All right. Sabrina and Karen, thank you so much. Olivia, please stick around. Much more with you in a moment.

Quick break here, and then, the freshman arriving in Washington. Some of the -- some new arrivals to Capitol Hill, including Alexandria Ocasio-Cortez and her savvy use of social media. We're going to talk about why conservative media seems obsessed with this congresswoman- elect.


[11:30:00] BRIAN STELTER, CNN ANCHOR: Right-wing media still spends a lot of time talking about Hillary Clinton, but lately another woman has caught their eye.





UNIDENTIFIED MALE: Ads favored socialist from the Bronx. What's her name again Ed?

UNIDENTIFIED MALE: Alexandra Ocasio-Cortez.

CARLSON: Alexandria --




STELTER: Oh yes. Yes, indeed. We are seeing Fox News and other right-wing outlets obsessing over Alexandria Ocasio Cortez, actually building up her profile in the process. I think we're seeing two things going on. One, social media savvy on display by a new freshman class of lawmakers and two, specifically with AOC we're seeing how she uses social media to disarm her critics. Olivia Nuzzi is back with me here in New York and we're joined by one of Ocasio-Cortez's most vocal supporters Cenk Uygur. He's the Host of The Young Turks which championed her candidacy.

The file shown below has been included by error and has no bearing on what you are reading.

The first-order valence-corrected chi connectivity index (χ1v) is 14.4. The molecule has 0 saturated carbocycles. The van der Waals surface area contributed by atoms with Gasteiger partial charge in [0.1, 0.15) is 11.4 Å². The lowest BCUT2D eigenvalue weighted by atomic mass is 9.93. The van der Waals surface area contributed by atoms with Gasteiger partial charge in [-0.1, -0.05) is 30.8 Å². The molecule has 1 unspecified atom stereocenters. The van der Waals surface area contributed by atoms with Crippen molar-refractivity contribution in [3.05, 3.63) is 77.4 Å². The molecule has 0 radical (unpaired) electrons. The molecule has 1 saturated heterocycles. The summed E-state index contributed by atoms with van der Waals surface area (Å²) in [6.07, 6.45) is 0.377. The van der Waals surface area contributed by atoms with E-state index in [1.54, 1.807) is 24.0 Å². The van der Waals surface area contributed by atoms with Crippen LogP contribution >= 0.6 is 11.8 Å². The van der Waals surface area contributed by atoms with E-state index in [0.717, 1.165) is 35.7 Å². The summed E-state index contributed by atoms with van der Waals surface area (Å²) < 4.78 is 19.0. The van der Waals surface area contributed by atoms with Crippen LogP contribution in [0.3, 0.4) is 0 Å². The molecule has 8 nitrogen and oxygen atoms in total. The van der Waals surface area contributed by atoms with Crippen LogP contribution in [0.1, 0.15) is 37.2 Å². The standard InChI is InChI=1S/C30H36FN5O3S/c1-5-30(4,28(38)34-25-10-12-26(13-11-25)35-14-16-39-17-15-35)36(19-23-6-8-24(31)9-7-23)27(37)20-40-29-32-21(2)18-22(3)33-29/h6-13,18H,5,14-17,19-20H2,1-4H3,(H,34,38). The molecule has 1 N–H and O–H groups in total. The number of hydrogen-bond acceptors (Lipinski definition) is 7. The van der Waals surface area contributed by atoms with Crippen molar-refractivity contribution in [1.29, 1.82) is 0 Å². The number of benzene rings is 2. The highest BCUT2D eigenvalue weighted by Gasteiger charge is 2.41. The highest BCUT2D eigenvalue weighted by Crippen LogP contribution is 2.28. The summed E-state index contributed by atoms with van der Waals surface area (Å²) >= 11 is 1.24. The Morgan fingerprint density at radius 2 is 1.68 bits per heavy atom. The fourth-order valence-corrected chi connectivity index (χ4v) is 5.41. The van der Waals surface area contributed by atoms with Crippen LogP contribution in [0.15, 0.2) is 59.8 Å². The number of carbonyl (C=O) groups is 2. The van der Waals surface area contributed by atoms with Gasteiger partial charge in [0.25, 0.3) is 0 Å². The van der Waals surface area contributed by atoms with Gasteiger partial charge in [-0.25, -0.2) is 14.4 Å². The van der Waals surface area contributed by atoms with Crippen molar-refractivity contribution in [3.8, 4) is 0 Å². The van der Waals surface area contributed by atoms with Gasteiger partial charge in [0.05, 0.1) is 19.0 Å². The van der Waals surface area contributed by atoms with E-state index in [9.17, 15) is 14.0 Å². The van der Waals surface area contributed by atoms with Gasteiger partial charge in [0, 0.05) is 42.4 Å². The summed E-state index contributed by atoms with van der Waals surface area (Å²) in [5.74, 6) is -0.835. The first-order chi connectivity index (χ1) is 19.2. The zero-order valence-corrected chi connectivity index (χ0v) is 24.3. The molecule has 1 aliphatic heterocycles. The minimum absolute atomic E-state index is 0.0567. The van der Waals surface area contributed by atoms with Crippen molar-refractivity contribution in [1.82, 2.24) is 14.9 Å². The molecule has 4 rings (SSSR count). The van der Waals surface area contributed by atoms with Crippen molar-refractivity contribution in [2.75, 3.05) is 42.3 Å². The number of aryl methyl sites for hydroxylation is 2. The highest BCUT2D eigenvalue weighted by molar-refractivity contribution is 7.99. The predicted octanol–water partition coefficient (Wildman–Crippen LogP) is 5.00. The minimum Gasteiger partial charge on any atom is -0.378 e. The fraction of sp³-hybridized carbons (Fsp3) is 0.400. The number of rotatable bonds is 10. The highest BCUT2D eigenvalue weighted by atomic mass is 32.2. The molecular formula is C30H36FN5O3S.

Cenk, what do you think Ocasio-Cortez is you doing on social media that is so unique. What is new about what she's doing?

CENK UYGUR, HOST, THE YOUNG TURKS: Well, what's great about her she's unapologetic and you can see that in what she's doing in social media and in everything she does because there's a couple of advantages that the rest of the establishment Democrats don't have in Washington. One, she doesn't give a damn what Republicans think about her and so she welcomes their attacks and she uses social media as a jujitsu to turn their attacks against them.

So they say, oh, she's a socialist who's for Medicare for all. She says, fantastic. Yes. 70 percent of the country agrees with Medicare for all. In fact, 52 percent of Republicans agree with Medicare for all. Please spread that message everywhere Fox News. You're doing ads for us and you don't even realize it. And secondly --

STELTER: Let me show an example of that, actually. She's posted on Instagram some of the coverage that Fox has had of her. She puts up graphics on Fox and she says thank you for this. Thank you for sharing my goals. Thank you for sharing my messages. So just an example there of, Cenk. What were you going to say was number two?

UYGUR: Yes, secondly, she's untethered from the donors so she could be much braver than the average Democrat in Congress. So she calls for a green new deal and says the people on the select committee should not take any fossil fuel money. Now, the Democrats plan to put Frank Pallone the head of the House and Energy -- House Energy and Commerce Committee. He takes $178,000 from energy companies. That's institutional corruption.